As the saying goes, the future isn’t what it used to be.

Science Fiction imagines a future like an architect imagines a new city.  The architect uses the existing features — the environment, roads and utilities, and designs a new creation upon them.  Buildings and transportation are delineated in the design to guide the engineers and builders who will make the vision practical.

The architect’s vision of the completed project informs the actions that make the vision real.   Ideas precede action.  So too it has Science Fiction inspired engineers and builders to create the envisioned future.


The 1936 motion picture, Things to Come.  The future is depicted as a struggle to achieve technological feats and social harmony.


Optimism was a feature of major science fiction forecasts.  Nineteenth century authors such as Jules Verne and Edward Bellamy depicted futures where technologies were harnessed to improve humanity’s material condition.  Society could be organized to raise up the poor and reduce violence.  Many twentieth century science fiction depicted similarly optimistic visions.  H.G.Wells’ Things To Come depicted on screen humanity growing beyond internecene war and reaching for the stars.  World War II pit two great factions whose visions of the future could not be more dissimilar:  The Fascist movements used technology as weapons to annihilate undesirable outsiders.  Their Western opposition ultimately thought of technology as a way to bring people closer and collectively achieve a better world.  While post-war science fiction was darkened by the wartime experience, the future nonetheless was still often a shining city on a hill just a short distance yonder.  German V-2s that rained death on London evolved into rockets that could carry people into space.  Both the small and big screen showed humanity conquering space and often their human foibles as well.


The main characters of Star Trek (1966-1969) (now referred to as “The Original Series” or TOS.  While action-filled, the episodes often resolved conflict through negotiation and compromise. The show inspired engineers and scientists to make manifest the technology depicted in TOS.

Star Trek’s USS Enterprise had a multiracial crew composed mostly of Earthers who were part a United Federation of Planets seeking knowledge and other civilizations.  Human frailties of bigotry and greed existed but were overcome.  Lethal violence was a last — and deplored — resort.  Star Trek depicted a humanist challenge we could accept: Build a better society, a new and better life for ourselves and others.  It is no wonder that the series inspired numerous engineers and scientists and that its core optimism is preserved and cherished through fan-supported productions.

There have always been pessimistic visions of the future as well, warnings about technology and social engineering.  Now, however, they have driven out nearly all optimistic visions leaving us only with apocalyptic despair and self-destruction.  The decline in optimistic futures seem to have coincided in America with the Watergate scandal of the Richard Nixon Administration (1968-1974) and the inglorious end to the Vietnam war (1955-1975).  Environmental threats, mistrust of government, and fear of emerging technology were often a major component in these features.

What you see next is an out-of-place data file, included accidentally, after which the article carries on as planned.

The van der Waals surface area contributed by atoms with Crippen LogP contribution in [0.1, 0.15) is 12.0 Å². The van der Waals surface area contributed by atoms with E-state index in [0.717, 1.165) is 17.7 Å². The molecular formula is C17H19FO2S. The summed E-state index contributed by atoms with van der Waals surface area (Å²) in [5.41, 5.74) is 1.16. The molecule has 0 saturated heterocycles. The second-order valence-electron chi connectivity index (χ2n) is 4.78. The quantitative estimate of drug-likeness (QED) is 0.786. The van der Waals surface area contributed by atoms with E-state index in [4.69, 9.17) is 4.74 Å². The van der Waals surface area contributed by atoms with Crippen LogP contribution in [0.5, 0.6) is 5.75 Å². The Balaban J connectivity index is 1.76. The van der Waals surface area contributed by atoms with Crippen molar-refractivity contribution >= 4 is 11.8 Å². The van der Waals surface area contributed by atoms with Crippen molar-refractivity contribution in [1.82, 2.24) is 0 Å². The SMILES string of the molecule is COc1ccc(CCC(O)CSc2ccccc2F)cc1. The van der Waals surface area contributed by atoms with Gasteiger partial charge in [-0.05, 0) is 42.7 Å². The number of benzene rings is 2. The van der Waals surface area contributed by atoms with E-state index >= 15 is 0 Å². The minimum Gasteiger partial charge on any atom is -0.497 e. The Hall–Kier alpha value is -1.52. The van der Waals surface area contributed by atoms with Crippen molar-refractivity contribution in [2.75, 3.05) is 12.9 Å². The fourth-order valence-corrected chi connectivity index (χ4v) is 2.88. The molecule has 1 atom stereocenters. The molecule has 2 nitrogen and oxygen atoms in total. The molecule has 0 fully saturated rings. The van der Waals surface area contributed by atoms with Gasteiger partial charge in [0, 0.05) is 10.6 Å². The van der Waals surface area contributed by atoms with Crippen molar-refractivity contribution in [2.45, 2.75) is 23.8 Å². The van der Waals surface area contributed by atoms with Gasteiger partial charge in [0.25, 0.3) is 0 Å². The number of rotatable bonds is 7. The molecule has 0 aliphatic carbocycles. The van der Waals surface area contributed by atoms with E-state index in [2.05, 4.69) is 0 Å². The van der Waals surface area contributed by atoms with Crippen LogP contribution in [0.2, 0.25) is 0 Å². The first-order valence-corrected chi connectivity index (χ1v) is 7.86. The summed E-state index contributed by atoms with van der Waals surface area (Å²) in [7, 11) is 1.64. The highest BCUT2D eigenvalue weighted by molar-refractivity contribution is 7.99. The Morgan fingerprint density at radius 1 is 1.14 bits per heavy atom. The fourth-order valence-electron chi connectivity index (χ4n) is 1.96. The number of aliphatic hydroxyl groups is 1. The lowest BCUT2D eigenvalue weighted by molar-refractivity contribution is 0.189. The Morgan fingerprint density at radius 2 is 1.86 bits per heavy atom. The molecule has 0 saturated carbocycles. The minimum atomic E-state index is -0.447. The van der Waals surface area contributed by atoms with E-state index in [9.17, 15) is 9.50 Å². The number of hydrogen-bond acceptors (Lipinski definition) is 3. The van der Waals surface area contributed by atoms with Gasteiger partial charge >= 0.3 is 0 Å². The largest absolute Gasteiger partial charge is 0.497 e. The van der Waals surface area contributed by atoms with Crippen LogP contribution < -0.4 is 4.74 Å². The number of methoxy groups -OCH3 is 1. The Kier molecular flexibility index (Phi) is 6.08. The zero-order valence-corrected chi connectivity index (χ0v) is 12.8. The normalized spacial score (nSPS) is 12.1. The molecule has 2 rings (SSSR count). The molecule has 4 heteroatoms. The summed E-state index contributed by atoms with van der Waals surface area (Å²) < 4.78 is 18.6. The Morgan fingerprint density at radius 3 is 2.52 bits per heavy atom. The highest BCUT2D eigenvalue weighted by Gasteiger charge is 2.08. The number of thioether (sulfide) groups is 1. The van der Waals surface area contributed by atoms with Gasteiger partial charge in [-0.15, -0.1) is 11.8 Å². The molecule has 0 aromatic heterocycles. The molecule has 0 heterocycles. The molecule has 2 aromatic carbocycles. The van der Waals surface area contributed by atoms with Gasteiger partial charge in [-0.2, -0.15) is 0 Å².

A scene from the motion picture The Road (2009) which depicted a near lifeless future Earth where cannibalism and brutality were the norm.  Similar depressing future visions were offered by other major pictures, such as Mad Max (1979, 2015), Aliens (1979)and Children of Men (2006).  The Martian (2015) was a bright notable exception to this pattern, hopefully marking the decline of depressing period. The Martian showed a future with humanity overcoming difficulties through cooperation and reason.

The Twenty-first century’s science fiction stories rarely not show us future worthy of effort, or lovely to contemplate.  That future often is filled with shambling zombies, or shattered lands where savage tribes brutalize each other for scraps.  In space humanity is often hunted and on the verge of extinction.  Even the children’s movie WALL-E (2008) depicted an Earth as an abandoned trashheap.  In these visions there is no shining city that beckons us to greater feats, but terrors to avoid.  There is no peaceful future in the stars but instead struggle, death and terror.

This dark attitude has even poisoned our politics, with candidates depicting opponents as harbingers of doom rather than individuals with alternative ideas.  An entire subculture has arisen of individuals who fear  — or hope — for civilization’s collapse.  They surround themselves with firearms, bury gold, and prepare to fend off their neighbors.  Had they been more optimistic they might have invested for the future rather than in AR-15s and ammunition.

The future is not what it used to be, and that is to our great detriment.  Where is the inspiring vision, the architect’s dream, for us to build towards?  Where are the characters that can inspire us, the technology that we seek, the society we envision?

Ideas precede action, and the ideas shown to us these last decades have been blood-clotted dead ends.  We must reject them.

A bright future is possible.  A universe of wonders awaits.  Who will be the architect that shows us what can be, if we only build it?

Who but us?

Pick up your drafting pencil.  It’s time for all of us to design a beautiful vision to strive for.